Guy
    ===

    WARNING: may contain traces of irony. Contents may settle after posting.
    http://www.chapmancentral.co.uk
     
  6. Frank X

    Frank X Guest

    "Robin Phillips" <[email protected]> wrote in message
    news:5ba11a7a4c%[email protected]...
    > Dear friends,
    >
    > My bike was stolen this afternoon after 48 years of trusty service, so
    when I
    > looked at my insurance policy

    Just two questions.

    1.) How much do you think the bike was worth?
    2.) If your bike only gets nicked every 48 years do you really think insurance is worth
    bothering with?
     
  7. Tony W

    Tony W Guest

    "Just zis Guy, you know?" <[email protected]> wrote in message
    news:[email protected]...
    >
    > The Management wishes it to be known that they do not in any way condone insurance fraud.

    No, but it did piss me off just a little bit when I phoned to make a claim recently (damage to my
    house as discussed in another thread) when, immediately after establishing my identity but before
    listening to anything about my claim, my insurance company read me their rights -- 'insurance
    companies share information and any fraudulent claims will result in you being tarred & feathered'
    or words to that effect.

    > Especially the sort where insurance companies take your money and then refuse to pay out when the
    > bike is nicked.

    But that is what insurance is for. It protects you against the foreseeable and denies any
    responsibility for high risk incidents.

    I'm waiting for the insurer of the prat who drove into my house to claim I should not have left it
    parked their as it was an obvious risk to their client.

    T

    PS -- was the bike stolen within the range of CCTV? If so it might reveal which little tow-rag
    nicked it and a civil claim could follow!!
     
  8. davek

    davek New Member

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    If you'd waited a few minutes you could have helped me saw through the three big fat titanium chains that were securing it - bloody hard work I tell ya.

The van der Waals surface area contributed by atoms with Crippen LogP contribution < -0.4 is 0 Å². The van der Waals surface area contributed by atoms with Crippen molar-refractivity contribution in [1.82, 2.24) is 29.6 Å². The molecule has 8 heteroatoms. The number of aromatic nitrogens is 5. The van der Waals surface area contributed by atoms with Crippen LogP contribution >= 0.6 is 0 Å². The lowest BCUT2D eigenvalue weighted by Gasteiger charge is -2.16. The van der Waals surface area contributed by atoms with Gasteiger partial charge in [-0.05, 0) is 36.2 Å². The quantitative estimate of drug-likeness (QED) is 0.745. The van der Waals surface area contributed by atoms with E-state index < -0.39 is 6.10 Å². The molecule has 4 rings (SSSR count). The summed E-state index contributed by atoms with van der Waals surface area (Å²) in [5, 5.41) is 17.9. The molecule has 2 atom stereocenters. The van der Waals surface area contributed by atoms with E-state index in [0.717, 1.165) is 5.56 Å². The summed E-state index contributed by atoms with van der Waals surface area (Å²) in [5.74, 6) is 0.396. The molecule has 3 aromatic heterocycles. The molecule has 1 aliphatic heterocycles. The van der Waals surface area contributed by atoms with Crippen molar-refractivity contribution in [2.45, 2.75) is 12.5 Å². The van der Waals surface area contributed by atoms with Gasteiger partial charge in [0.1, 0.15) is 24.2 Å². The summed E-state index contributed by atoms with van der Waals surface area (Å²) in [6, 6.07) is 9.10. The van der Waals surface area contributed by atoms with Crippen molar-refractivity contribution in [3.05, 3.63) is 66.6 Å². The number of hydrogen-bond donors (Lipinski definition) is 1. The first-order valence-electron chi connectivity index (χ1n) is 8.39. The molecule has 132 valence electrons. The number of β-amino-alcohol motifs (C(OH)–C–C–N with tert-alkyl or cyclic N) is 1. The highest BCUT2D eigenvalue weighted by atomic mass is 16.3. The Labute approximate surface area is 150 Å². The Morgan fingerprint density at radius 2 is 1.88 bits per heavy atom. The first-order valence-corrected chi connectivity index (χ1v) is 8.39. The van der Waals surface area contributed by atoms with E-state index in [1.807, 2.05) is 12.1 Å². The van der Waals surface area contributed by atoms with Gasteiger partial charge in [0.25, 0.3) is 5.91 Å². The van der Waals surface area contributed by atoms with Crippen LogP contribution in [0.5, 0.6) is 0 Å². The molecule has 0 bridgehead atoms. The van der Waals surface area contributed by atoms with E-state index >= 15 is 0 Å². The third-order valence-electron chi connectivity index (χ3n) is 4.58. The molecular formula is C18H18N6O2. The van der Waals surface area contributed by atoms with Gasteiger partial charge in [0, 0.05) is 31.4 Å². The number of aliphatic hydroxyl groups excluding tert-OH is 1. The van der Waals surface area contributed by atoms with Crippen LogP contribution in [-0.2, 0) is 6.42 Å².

(sorry, Tony - joking aside, I feel your pain - not to mention downright annoyance)
     
  9. Dave Kahn

    Dave Kahn Guest

    "Tony W" <[email protected]> wrote in message news:<[email protected]>...

    > I'm waiting for the insurer of the prat who drove into my house to claim I should not have left it
    > parked their as it was an obvious risk to their client.

    And it was a Polo, you say? Imagine what an SUV would have done to it. Any idea how fast he was
    going when your house swerved into his path? And what is the speed limit thereabouts?

    --
    Dave...
     
  10. Robin Phillips wrote:

    > Dear friends,
    >
    > My bike was stolen this afternoon after 48 years of trusty service, so when I looked at my
    > insurance policy I was dismayed to find that owing to my insurer having amalgamated with another
    > and re-arranged the policy over a period of several years, my bike is NOT covered when away from
    > the house unless locked to an immovable object! The insurer is Norwich Union by the way.
    >
    > Can anyone tell me of any general insurers with more realistic terms, or of insurers who offer
    > better cover as optional extensions to a household policy.
    >
    > Naturally I am enquiring about the cover available through CTC, but it may well be more expensive
    > than I feel is warranted.

    Having looked into this, I think a combination of a big lock and/or never letting the bike out of
    sight (yours or a riding partner's) is the best policy. Cycle theft is so rampant that the premiums